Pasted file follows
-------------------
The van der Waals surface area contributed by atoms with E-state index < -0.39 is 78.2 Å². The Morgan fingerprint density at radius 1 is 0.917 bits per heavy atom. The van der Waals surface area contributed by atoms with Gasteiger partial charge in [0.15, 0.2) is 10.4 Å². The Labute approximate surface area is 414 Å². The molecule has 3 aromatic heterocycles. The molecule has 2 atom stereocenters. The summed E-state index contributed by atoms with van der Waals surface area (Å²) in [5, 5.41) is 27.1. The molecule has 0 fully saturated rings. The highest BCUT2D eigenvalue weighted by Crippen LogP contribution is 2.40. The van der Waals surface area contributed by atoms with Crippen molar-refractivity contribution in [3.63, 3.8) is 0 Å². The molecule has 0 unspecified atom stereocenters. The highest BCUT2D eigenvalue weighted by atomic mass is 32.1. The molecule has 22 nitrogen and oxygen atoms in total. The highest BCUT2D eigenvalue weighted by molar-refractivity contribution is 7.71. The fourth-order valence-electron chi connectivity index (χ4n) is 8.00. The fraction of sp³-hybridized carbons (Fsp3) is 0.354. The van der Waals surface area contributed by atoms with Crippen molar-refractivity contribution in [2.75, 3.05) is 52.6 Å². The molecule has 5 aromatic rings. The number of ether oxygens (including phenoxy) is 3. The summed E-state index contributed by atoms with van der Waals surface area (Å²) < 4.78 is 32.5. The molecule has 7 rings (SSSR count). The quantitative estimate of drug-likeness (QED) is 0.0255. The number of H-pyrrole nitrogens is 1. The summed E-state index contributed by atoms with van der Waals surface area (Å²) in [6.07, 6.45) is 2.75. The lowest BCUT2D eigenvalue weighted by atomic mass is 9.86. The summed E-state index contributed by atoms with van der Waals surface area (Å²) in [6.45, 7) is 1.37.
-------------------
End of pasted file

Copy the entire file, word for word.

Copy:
The van der Waals surface area contributed by atoms with E-state index < -0.39 is 78.2 Å². The Morgan fingerprint density at radius 1 is 0.917 bits per heavy atom. The van der Waals surface area contributed by atoms with Gasteiger partial charge in [0.15, 0.2) is 10.4 Å². The Labute approximate surface area is 414 Å². The molecule has 3 aromatic heterocycles. The molecule has 2 atom stereocenters. The summed E-state index contributed by atoms with van der Waals surface area (Å²) in [5, 5.41) is 27.1. The molecule has 0 fully saturated rings. The highest BCUT2D eigenvalue weighted by Crippen LogP contribution is 2.40. The van der Waals surface area contributed by atoms with Crippen molar-refractivity contribution in [3.63, 3.8) is 0 Å². The molecule has 0 unspecified atom stereocenters. The highest BCUT2D eigenvalue weighted by atomic mass is 32.1. The molecule has 22 nitrogen and oxygen atoms in total. The highest BCUT2D eigenvalue weighted by molar-refractivity contribution is 7.71. The fourth-order valence-electron chi connectivity index (χ4n) is 8.00. The fraction of sp³-hybridized carbons (Fsp3) is 0.354. The van der Waals surface area contributed by atoms with Crippen molar-refractivity contribution in [2.75, 3.05) is 52.6 Å². The molecule has 5 aromatic rings. The number of ether oxygens (including phenoxy) is 3. The summed E-state index contributed by atoms with van der Waals surface area (Å²) < 4.78 is 32.5. The molecule has 7 rings (SSSR count). The quantitative estimate of drug-likeness (QED) is 0.0255. The number of H-pyrrole nitrogens is 1. The summed E-state index contributed by atoms with van der Waals surface area (Å²) in [6.07, 6.45) is 2.75. The lowest BCUT2D eigenvalue weighted by atomic mass is 9.86. The summed E-state index contributed by atoms with van der Waals surface area (Å²) in [6.45, 7) is 1.37.